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Explained: How is the Big House's attendance calculated?

BY STEPHANIE BERLIANT
Daily Staff Reporter
Published November 20, 2008

Though they may not be able to count on seeing their team win the game, Michigan fans can rely on at least one thing when they visit the Big House: the announcement that the number of fans in attendance is the largest at any stadium in America. But that official count may not represent the actual number of fans in the stands.

That oddly precise number announced each game is calculated by adding the total number of tickets sold and the passes granted to the marching band and stadium workers. Because the stadium staff, players, coaches, journalists and band members are counted, attendance is usually higher than the official capacity of 106,201.

According to an Athletic Department staff member, there is no way to count how many people actually walk through the gate. The scanners at the gates are used to ensure tickets are valid while the turnstiles are for security purposes; neither tracks attendance.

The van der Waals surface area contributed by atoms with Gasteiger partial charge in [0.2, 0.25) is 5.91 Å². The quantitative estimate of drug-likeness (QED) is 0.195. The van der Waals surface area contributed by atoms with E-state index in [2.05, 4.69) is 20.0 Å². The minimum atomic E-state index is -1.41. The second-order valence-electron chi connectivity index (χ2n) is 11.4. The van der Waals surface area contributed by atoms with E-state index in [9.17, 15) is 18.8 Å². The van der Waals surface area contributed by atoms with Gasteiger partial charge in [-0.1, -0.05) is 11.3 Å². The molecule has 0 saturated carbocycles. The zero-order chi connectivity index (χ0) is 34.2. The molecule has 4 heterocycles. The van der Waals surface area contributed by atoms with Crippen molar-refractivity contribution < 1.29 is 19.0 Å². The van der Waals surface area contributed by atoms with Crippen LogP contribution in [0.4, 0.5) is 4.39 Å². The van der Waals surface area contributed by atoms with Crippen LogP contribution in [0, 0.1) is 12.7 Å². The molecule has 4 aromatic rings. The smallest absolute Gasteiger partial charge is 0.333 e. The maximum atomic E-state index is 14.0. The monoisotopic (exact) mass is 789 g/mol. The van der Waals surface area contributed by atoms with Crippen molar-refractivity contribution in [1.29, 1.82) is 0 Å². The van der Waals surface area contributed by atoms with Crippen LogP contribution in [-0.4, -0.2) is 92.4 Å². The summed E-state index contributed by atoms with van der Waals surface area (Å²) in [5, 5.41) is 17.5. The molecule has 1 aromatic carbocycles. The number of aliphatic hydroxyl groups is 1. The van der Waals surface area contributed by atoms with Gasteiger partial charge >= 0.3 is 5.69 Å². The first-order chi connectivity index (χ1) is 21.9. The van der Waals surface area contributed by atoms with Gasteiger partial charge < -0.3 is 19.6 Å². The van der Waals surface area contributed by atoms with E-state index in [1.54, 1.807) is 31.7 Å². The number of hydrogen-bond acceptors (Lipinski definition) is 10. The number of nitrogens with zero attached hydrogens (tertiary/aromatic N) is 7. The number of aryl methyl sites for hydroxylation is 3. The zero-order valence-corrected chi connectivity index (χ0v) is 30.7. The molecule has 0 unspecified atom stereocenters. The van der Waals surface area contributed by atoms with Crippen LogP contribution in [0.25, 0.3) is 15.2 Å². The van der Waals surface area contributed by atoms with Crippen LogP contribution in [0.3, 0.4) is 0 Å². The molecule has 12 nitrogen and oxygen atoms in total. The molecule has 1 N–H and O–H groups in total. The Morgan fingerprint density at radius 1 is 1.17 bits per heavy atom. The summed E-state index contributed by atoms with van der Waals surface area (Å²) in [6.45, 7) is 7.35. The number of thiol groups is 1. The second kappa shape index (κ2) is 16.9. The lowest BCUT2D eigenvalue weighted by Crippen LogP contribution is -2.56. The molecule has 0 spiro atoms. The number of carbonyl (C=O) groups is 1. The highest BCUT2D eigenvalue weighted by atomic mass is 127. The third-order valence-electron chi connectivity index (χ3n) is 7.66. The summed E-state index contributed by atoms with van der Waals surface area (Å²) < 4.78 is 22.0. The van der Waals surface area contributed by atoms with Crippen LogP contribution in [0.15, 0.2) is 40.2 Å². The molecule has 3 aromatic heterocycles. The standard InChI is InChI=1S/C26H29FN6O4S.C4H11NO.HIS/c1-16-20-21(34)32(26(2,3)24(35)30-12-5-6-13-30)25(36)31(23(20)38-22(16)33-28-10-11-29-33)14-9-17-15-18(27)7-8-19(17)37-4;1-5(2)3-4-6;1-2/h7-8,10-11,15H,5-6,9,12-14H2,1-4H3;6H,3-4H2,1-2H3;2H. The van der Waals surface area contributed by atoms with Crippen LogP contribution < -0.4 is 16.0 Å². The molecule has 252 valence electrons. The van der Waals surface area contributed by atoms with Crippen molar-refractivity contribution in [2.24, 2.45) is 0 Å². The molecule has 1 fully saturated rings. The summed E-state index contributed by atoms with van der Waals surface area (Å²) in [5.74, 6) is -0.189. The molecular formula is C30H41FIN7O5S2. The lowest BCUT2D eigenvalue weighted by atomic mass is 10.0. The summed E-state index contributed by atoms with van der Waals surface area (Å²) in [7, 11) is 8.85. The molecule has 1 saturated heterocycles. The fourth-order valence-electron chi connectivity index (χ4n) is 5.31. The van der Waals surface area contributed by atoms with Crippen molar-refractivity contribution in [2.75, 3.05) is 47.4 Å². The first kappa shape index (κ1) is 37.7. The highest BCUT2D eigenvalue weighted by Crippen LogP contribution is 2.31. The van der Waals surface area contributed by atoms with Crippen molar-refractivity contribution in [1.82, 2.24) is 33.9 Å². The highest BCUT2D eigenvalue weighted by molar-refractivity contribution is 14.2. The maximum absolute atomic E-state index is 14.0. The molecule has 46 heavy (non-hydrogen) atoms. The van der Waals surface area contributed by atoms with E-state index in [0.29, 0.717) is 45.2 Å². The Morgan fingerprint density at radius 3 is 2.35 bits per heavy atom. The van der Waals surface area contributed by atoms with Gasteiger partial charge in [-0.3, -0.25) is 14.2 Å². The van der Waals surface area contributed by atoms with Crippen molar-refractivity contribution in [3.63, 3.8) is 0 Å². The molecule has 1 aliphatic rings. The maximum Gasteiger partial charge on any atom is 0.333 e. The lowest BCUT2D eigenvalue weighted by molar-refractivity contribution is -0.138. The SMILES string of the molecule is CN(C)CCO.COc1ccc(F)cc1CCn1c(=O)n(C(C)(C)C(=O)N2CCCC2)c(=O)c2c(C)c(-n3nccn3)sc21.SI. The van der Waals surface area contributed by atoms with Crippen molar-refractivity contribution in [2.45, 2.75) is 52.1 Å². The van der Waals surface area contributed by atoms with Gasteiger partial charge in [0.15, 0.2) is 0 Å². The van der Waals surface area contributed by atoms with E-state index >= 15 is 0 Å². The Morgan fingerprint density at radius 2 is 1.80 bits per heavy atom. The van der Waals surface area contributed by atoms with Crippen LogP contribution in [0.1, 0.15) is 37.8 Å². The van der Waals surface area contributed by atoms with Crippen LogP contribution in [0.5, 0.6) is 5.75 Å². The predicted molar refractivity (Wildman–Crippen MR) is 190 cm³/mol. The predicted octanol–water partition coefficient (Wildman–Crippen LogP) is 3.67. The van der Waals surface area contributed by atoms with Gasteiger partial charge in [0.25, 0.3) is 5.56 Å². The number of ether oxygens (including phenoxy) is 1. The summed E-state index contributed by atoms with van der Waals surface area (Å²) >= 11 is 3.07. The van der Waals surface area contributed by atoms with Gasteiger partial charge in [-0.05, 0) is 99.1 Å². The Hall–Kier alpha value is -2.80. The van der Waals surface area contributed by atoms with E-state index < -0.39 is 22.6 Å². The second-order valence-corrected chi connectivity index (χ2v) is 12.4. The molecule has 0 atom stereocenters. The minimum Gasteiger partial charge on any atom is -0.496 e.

Michigan Stadium has increased its capacity a number of times since 1927 to keep its title as the largest stadium in America. In 1998, the stadium was expanded to seat 107,501 fans when the University of Tennessee briefly exceeded Michigan’s numbers.

Though it usually has the largest capacity of any stadium in America, Michigan Stadium’s capacity currently stands at 106,201 seats due to construction, placing it behind Penn State’s Beaver Stadium. However, the Big House will regain its title in 2010, when completed construction will allow it to hold more than 108,000 fans.

The last time the stadium has seen fewer than 100,000 people present was in 1975. The Big House saw its biggest crowd on Nov. 25, 2003, when a total of 112,118 people were present for a game against Ohio State University.


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